This weekend, Australia’s carbon market will finally come of age with the reforms to the safeguard mechanism due to come into effect.
Australia’s biggest emitters, responsible for around 28 per cent of the country’s emissions or 136.9 million tonnes CO2e in 2020-21, will be subject to new baselines, and an overall carbon budget of 1233 mt CO2e between 2020 and 2030.
They must either abate the amount of CO2 they emit over the cap or purchase Australian Carbon Credit Unit or Safeguard mechanism Credits to offset the difference.
ACCU prices have been drifting downwards since the safeguard mechanism changes were legislated on 30 March, with more suppliers creating and listing credits for sale in anticipation of stronger demand from affected companies who can’t abate all their emissions away.
Coal, oil and gas will carry the biggest load
But this is all set to change come 1 July. EY has conducted analysis showing coal, oil and gas facilities will undertake the majority – 70 per cent – of the possible abatement between now and 2035.
Others, including hard to abate sectors such as steel, cement and aluminium production, will have to rely more heavily on offsets until zero emissions technology is sufficiently advanced for them to move away from fossil fuel use.
ACCU demand to skyrocket
But with the emissions caps now due to tighten every year by 4.9 per cent, EY is predicting ACCU demand to skyrocket in the coming years, with prices set to double from the current $40 to around $80, just under the Australian government’s price cap.
Escalating prices will create an incentive for companies to permanently abate their emissions rather than simply offset them from year to year, argues EY Partner Emma Herd, who points out that every dollar spent on abatement is a non-recurring cost, as opposed to offsets which must be purchased every year.
“At a certain point it is cheaper to undertake the abatement than purchase the credits. There is a lot of abatement possible at the $50 a tonne mark.
“Even if you don’t care about the planet, you care about costs. Most companies are seeing the writing on the wall for decarbonisation so they are looking at how to they deal with this now,” she said.
There are limitations on the supply of offsets – one being that Australia only has a finite amount of land on which carbon sequestration projects can be based. And demand for offsets is only likely to escalate further, given that they are now baked into numerous consumer products, such as carbon neutral electricity plans and flights.
Can the market figure it out?
Others are not so sure the market will prevail on its own accord.
The Climate Council agitated for a percentage cap on offsets to apply to companies in the safeguard mechanism, but this did not ultimately make it into the reformed legislation. Head of advocacy Jennifer Rayner said the council is supportive of the hard carbon budget imposed on emitters but remains concerned that there is not enough motivation for companies to reduce their emissions rather than reaching for offsets.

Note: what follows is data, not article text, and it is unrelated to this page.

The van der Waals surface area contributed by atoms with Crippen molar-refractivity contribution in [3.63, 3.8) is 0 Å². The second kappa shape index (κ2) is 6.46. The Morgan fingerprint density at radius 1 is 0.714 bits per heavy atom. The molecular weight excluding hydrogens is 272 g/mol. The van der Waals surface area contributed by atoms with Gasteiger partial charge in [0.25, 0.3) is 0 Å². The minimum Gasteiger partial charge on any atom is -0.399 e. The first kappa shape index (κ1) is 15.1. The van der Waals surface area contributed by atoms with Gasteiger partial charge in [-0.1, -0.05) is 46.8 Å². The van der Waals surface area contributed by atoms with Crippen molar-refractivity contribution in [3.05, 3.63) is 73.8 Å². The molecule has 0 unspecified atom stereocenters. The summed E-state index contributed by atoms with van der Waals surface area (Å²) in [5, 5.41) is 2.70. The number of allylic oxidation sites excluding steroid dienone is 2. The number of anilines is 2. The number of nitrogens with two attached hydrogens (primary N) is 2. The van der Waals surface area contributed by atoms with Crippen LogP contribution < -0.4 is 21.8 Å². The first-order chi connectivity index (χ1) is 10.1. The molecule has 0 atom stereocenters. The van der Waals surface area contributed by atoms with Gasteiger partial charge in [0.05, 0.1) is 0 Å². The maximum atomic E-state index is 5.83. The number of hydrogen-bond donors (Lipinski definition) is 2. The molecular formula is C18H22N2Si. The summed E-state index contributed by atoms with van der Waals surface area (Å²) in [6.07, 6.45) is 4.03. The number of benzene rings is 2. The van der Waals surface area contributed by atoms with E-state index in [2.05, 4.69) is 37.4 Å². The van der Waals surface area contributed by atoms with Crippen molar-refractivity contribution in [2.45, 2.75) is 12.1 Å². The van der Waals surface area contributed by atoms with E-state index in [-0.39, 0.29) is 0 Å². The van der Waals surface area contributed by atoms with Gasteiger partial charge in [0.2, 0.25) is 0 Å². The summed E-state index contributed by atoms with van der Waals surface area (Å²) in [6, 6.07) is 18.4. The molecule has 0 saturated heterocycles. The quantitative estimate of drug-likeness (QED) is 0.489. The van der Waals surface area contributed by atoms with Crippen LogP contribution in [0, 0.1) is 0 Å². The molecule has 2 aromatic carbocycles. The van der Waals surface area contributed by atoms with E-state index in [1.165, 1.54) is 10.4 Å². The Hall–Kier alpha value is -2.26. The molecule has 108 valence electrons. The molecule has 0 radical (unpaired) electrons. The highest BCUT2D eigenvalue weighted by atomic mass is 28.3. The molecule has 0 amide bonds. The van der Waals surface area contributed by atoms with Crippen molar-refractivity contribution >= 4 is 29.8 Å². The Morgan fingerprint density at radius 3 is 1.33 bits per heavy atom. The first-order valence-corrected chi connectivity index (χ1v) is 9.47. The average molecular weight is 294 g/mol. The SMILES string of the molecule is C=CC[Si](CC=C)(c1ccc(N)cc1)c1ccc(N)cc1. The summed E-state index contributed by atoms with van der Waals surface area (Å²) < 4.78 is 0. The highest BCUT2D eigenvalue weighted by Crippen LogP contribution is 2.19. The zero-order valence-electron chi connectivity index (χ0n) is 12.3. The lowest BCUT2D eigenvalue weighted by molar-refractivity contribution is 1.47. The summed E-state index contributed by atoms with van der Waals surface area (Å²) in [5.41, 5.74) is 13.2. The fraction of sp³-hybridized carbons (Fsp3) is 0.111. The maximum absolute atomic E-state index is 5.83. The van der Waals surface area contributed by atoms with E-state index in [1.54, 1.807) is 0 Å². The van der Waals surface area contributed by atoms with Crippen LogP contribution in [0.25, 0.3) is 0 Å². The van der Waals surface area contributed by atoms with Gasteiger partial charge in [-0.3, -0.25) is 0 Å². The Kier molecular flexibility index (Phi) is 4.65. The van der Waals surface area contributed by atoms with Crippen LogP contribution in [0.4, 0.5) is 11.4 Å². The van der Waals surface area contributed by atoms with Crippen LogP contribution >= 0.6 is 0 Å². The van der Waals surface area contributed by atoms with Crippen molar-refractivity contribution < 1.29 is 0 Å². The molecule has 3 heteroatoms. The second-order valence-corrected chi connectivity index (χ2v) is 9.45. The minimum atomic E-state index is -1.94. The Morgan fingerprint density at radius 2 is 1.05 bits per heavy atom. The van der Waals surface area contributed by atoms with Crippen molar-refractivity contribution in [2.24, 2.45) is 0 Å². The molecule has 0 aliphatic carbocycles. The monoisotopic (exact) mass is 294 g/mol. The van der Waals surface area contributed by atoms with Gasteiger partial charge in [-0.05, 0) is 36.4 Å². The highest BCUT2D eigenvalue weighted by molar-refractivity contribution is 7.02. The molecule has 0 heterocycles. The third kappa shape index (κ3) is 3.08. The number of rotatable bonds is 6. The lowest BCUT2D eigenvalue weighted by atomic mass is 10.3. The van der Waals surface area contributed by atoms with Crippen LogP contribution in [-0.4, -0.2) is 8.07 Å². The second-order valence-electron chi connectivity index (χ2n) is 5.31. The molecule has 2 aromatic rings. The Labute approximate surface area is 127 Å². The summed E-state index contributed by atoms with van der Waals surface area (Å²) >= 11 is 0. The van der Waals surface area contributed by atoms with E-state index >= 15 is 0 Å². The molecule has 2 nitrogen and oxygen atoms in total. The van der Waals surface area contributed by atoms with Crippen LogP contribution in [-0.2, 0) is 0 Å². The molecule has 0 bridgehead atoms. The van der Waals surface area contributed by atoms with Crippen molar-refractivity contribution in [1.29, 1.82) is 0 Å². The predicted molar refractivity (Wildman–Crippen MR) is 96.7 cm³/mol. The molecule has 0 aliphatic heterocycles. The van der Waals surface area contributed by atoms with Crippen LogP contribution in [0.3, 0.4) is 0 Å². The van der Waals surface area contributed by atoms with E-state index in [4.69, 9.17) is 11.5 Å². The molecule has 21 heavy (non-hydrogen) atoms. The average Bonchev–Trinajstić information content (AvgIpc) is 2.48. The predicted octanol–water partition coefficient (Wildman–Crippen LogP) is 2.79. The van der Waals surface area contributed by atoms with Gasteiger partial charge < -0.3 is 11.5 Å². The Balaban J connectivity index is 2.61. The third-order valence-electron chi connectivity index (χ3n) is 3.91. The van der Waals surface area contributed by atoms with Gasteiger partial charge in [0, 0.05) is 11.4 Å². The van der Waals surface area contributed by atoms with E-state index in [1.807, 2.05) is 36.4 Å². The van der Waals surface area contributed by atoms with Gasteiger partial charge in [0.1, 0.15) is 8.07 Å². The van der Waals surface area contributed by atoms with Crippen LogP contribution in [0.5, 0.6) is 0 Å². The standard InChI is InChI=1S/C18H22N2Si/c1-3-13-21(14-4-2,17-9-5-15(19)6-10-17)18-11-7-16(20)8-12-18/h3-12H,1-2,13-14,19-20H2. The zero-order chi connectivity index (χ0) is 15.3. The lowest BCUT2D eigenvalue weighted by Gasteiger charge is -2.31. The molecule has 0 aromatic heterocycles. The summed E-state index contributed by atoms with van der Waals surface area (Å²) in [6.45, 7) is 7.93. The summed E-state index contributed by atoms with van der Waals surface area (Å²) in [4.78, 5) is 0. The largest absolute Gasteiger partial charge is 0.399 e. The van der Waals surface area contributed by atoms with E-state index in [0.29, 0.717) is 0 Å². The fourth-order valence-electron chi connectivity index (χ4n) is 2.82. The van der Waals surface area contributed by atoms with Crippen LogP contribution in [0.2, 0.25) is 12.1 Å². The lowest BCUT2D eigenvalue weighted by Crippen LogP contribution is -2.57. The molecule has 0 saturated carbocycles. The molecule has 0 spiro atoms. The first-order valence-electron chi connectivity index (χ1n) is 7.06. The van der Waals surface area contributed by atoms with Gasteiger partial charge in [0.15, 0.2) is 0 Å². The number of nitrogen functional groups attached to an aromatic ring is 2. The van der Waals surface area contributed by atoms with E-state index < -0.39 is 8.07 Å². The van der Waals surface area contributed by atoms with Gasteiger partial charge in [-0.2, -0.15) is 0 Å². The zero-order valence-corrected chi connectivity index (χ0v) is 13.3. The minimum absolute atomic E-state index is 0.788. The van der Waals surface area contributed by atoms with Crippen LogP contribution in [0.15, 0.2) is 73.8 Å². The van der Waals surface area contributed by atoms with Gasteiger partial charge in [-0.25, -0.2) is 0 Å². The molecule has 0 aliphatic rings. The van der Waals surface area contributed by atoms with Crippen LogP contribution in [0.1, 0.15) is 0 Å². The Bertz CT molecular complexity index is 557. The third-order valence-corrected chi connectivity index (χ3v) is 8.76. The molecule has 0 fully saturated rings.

They have found some comfort in the fact that the government has asked emitters who use more than 30 per cent of offsets to disclose how they are using the offsets.
“The government has been loath to pursue offset limits because they don’t know what the limits for companies are. But they could revisit a potential cap on the use of offsets once the scheme has been operating for a couple of years,” Rayner said.
The council is expecting to see most companies cover off on the basics, including shifting to renewable electricity and electrifying their transport fleets. Beyond that, it accepts that some sectors will need to wait until the appropriate technologies are commercialised.
In the short term, Rayner agrees there is likely to be a price spike because there are no restrictions in the safeguard mechanism which force companies to cut their emissions. “This will have implications for other businesses in the economy that want to use ACCUs that aren’t in the Safeguard mechanism,” Rayner argued.
Either way, one thing that is clear is companies are going to have to step up their ambition if Australia has any hope of achieving its 43 per cent emissions reduction by 2030 target and stay on track to reach net zero by 2050.
“The industrial sector is not doing their fair share – the pace at which companies are being asked to reduce emissions is too slow.
“When they set the carbon budget, they based it on the share of emissions produced in the economy – 28 per cent if they are to reduce their emissions by 43 per cent by 2030 in line with Australia’s national emissions target, they are going to have to do a lot more,” Rayner said.
Over the next year, the government will be setting an interim 2035 emissions target, which Herd expects will be a “big step change” compared to the 2030 one. However, she is convinced that higher for longer offset prices will act as a de facto cap, making extra regulation unnecessary.